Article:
Bill Stephens is willing to talk about Social Security, but not first thing in the morning. He has to wait until the nurse, who has come over to check his glucose, heads off to another house. In the wake of a stroke, a cancer scare, and a double hip replacement, medical worries are never far from his mind. And with medical worries come financial ones-bills that stretch Mr. Stephens's $602 monthly Social Security check to the limit.
"I tell you it's not much with all these bills and insurance expenses," he says, taking his accustomed seat in a brown vinyl recliner. "A lot of people get a whole lot more than we do because we always had small churches and small salaries," adds his wife, Mildred, from her blue vinyl recliner on the other side of the fireplace. It's not a complaint, just a fact offered with the same cheerful tone she uses when she reveals their ages: 79 for him, a year older for her.
Mr. Stephens pastored his first little church outside Birmingham, Ala., in 1942, the year after he and Mildred were married. With the church too small to support him, he made ends meet by working a shift in one of the city's steel mills during the wartime boom. Thanks to an act of Congress passed just seven years before, in the darkest days of the Depression, Mr. Stephens was forced to pay into a new system known as Social Security. It was massive. It was untried. It was socialistic. But for the Stephenses, it was a lifesaver.
"Without Social Security, we still would be having to work in some way, or go on welfare," he says. "We're supposed to go live with our kids here in town one day, when we physically have to. Without Social Security, it would just hasten that."
Not that life is easy, even with their monthly government check. The nurse who has just left the house is a neighbor, not someone sent over from the hospital. When Mr. Stephens officially retired 17 years ago, he still had to work part-time as seniors pastor at Greenville's Southside Baptist Church to make ends meet. Only prostate cancer and generally failing health finally precipitated his full retirement from the ministry.
There were a few investments in their younger years, but small congregations and four daughters made it impossible to accumulate a significant nest egg. Thus, their Social Security income helps the couple meet the expenses of old age, such as the $320 they pay monthly for health insurance to supplement Medicare.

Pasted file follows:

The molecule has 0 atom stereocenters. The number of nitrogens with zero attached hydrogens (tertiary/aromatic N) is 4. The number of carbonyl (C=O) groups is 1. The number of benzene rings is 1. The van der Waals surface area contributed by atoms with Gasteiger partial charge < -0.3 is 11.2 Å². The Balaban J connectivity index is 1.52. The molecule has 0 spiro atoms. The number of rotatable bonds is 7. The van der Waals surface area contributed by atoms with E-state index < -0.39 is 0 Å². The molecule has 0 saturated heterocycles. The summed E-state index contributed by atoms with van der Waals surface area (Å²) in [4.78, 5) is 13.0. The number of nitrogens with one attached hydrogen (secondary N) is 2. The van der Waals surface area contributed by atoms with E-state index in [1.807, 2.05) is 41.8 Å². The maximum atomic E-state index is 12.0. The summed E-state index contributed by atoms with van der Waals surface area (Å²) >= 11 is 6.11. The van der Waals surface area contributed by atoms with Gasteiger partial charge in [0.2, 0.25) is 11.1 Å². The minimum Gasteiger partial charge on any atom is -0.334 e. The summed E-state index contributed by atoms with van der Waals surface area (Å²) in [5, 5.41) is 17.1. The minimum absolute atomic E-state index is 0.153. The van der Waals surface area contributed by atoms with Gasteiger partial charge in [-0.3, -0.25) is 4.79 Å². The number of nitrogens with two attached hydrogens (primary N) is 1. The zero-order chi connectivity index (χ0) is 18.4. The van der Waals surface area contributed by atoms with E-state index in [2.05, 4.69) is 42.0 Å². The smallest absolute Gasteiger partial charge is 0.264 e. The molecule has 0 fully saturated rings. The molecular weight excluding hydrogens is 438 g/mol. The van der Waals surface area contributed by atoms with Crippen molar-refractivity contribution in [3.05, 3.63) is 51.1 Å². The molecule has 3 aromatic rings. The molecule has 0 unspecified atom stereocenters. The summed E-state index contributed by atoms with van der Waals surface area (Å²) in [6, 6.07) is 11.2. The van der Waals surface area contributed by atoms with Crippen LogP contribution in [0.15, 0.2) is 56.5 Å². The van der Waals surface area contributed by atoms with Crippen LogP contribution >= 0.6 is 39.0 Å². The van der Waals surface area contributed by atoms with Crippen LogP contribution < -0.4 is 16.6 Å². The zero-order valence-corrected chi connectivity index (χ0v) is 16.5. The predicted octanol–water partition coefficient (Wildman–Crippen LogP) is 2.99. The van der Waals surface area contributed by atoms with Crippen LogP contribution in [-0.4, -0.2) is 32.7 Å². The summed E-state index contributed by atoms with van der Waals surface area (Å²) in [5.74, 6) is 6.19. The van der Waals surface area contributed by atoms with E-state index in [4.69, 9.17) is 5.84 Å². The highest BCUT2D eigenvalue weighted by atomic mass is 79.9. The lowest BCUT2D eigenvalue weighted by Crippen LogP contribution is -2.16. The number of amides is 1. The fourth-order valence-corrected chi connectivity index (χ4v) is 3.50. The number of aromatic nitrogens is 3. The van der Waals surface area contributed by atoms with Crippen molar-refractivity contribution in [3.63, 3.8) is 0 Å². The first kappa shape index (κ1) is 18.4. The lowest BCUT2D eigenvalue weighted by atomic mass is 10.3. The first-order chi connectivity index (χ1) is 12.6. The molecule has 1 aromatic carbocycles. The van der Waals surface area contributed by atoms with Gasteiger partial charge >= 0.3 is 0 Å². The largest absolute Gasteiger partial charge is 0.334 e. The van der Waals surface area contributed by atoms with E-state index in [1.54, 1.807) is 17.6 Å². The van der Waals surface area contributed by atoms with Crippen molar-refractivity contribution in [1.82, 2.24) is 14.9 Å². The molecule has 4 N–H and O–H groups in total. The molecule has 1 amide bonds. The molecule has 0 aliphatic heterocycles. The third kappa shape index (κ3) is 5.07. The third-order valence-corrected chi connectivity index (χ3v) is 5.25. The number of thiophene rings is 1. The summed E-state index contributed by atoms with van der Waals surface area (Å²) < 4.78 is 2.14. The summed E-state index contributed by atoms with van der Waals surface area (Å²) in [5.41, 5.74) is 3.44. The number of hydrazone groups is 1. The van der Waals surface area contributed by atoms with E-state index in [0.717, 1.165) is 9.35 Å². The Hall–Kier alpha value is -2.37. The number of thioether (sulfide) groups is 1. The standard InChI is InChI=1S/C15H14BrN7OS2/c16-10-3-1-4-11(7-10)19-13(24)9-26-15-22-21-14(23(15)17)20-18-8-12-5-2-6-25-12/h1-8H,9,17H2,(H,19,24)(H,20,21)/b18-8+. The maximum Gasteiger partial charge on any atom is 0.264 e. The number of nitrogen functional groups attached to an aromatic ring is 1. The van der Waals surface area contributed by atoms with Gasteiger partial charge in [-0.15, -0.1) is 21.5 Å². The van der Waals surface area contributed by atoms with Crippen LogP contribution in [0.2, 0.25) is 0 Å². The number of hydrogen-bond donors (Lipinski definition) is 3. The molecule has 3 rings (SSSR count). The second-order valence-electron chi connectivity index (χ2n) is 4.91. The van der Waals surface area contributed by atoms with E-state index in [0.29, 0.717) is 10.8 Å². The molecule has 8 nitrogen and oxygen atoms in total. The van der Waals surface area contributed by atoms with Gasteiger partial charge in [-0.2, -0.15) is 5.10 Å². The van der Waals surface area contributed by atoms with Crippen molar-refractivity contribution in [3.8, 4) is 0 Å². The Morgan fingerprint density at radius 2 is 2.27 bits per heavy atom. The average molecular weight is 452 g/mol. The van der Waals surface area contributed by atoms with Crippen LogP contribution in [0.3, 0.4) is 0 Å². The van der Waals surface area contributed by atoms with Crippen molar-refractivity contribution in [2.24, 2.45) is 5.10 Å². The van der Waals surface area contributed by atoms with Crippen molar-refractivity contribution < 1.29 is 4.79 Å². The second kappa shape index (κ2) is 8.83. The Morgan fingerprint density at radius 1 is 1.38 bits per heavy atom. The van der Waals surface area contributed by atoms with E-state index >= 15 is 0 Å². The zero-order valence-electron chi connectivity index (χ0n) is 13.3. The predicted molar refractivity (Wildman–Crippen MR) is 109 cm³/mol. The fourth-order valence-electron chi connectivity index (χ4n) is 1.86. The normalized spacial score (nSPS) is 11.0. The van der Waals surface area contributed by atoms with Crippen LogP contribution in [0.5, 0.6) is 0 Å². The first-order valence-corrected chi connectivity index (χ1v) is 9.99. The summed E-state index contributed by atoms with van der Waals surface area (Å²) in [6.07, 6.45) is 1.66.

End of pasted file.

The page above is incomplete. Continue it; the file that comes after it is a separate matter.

And if tomorrow they got a letter saying that the system they depend on had gone bankrupt? "We'd just have to cash in our savings," Mrs. Stephens says.
"Well, that wouldn't go very far," her husband counters, rubbing the top of his head.
"I guess it would be pretty devastating in our case," she finally admits in her slow southern drawl.
But that "devastating" scenario is exactly where the system is headed. Government planners claim that monthly checks will flow until 2030, but experts in the private sector predict the crisis will hit just 15 years from now.
And some crisis it will be. Of the $1.53 trillion the federal government spent last year, nearly one quarter-$334 billion-went to Social Security. The Congressional Budget Office predicts that by 2005, that figure will grow to $556 billion-and that's before most members of the Baby Boom generation start to collect their gold watches.
Then things really get interesting. The problem is that from the beginning, Social Security was designed as a pay-as-you-go system, not a true funded pension plan. In other words, today's workers are writing the checks for people like the Stephenses, rather than saving for their own retirement. That wasn't a problem in the past, because workers outnumbered retirees by healthy margins. In 1950, there were 16 wage earners for every recipient of Social Security. Today, just 3.3 workers underwrite the retirement of each recipient. By 2030, when the last of the baby boomers hit today's retirement age, the ratio will be less than 2 to 1.
The last major effort at reform, which passed Congress in 1983, anticipated the problem of retiring boomers by increasing payroll taxes on that generation (and all generations following). The plan was to beef up the so-called trust fund so that boomers wouldn't bust the system. According to the actuaries, millions of middle-aged workers annually paying thousands of dollars each into the system would result in a surplus of more than $20 trillion by 2045.
But as the new money started to flow in, Uncle Sam decided it would be a shame for billions of dollars to be "wasted" until the boomers retired. Instead, the surplus in the trust fund was diverted to meet the government's current operating expenses-highway repairs, missile silos, food stamps, and the like. Such creative accounting reduced the national debt, on paper, from $17 billion to $5 billion, but it also reduced the real assets of the Social Security trust fund to somewhere around $0.
Thus, instead of the money they've paid in over the years, retiring baby boomers will find the trust fund filled with government bonds. Basically that amounts to nothing more than IOUs printed on fancy paper because, unlike private-sector securities, those bonds are not backed by assets such as equipment, inventory, or copyrights. The only thing that makes a government bond worth the paper it's printed on is the government's ability to tax its citizens enough to recover the value of the bond. But for the relatively few members of Generation X to keep their parents' Social Security checks coming, payroll taxes would have to be in the 40 percent range, clearly more than the market can bear. At that point, in theory, the system comes crashing down.
Most of today's middle-aged workers don't understand all the numbers, but they do know their lifelong "investment" in the system is at stake. According to one recent poll, young Americans who believe they will receive Social Security benefits are outnumbered by those who believe in UFOs.
Rebecca Moore, the Stephenses' 47-year-old daughter, doesn't believe in extraterrestrials, but she's not expecting a close encounter with her Social Security donations, either. "Let's just say, we're not counting on [the system]," Mrs. Moore says. "I don't think it will be what it is now, if it's there at all. I don't think we'll be able to live off it. We are trying to invest, and we have an IRA. It's not very big, but we do have it."